Women's History Month
By Master Sgt. Heather McNeil, 169th Force Support Squadron
/ Published March 04, 2014
MCENTIRE JOINT NATIONAL GUARD BASE, S.C. -- Women have been an integral part of combat since the beginning of war. We may not have always been on the front lines, but we have always assisted the fight in many ways. As barriers are torn down in the fight for equality, it's important to examine our history to see how far we've come. As a Swamp Fox, I was interested in what this looks like for a female in the world of aviation.
The first American women were allowed to fly in military aircraft in England's Air Transport Auxiliary from as early as 1940. While they were only allowed to conduct noncombat missions, they were still in a combat environment. In 1942 the Army Air Corps opened two separate units of female pilots; the 319th Women's Flying Training Detachment and the Women's Auxiliary Ferrying Squadron.
I remember when I was in the 8th grade my goal was to become the first female fighter pilot. Unfortunately, I was born a few years too late for that to become reality. The ban on women participating in combat was lifted and in 1993 we received our first female fighter pilot in the U.S. Air Force. She is now Col. Jeannie Leavitt, commander of the 4th Fighter Wing at Seymour Johnson Air Force Base, N.C. In addition to being the first female fighter pilot, she is also the first female commander of a fighter wing.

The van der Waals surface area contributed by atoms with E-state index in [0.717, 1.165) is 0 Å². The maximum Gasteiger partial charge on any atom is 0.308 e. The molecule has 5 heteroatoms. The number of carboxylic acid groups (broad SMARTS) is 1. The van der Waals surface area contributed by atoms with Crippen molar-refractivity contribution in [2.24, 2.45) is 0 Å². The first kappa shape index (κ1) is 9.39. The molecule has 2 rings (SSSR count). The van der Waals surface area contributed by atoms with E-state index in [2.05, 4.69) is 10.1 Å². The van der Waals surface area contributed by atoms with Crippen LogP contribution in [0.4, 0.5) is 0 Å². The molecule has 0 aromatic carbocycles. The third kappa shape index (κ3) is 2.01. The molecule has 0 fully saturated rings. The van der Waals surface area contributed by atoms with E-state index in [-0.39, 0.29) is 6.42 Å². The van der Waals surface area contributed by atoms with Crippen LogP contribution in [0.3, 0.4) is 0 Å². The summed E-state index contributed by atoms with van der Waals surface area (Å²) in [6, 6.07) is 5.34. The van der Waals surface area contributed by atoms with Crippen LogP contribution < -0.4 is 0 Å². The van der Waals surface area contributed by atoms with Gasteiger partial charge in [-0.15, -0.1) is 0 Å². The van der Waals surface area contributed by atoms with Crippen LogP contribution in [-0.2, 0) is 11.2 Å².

Outside of the U.S., however, women were flying combat aircraft long before that. In World War II, Russia's 588th Night Bomber Unit was comprised completely of female pilots. These women were the epitome of doing more with less. They flew repurposed 1920s biplanes, made of canvas-draped plywood, that were previously used for crop dusting. The planes lacked even basic instrumentation and the navigation was done at night with a stopwatch and a map. Their stealth technique was to idle their engines and glide as they approached their target. This resulted in only wind noise that reminded the German soldiers of a witch's broomstick. They were named "Nachthexen" or "night witches" by the Germans. Even though their planes could only carry 2 bombs at a time, they would fly multiple sorties a night. This enabled the "Night Witches" to achieve roughly 30,000 missions dropping a total of 23,000 tons of bombs on the invading Nazi armies. Despite all their obstacles, they were feared by the German soldiers.
As we celebrate the progress we've made toward equality, let us not forget to honor the folks who endured much hardship as they fought the early battles for the rights we enjoy today.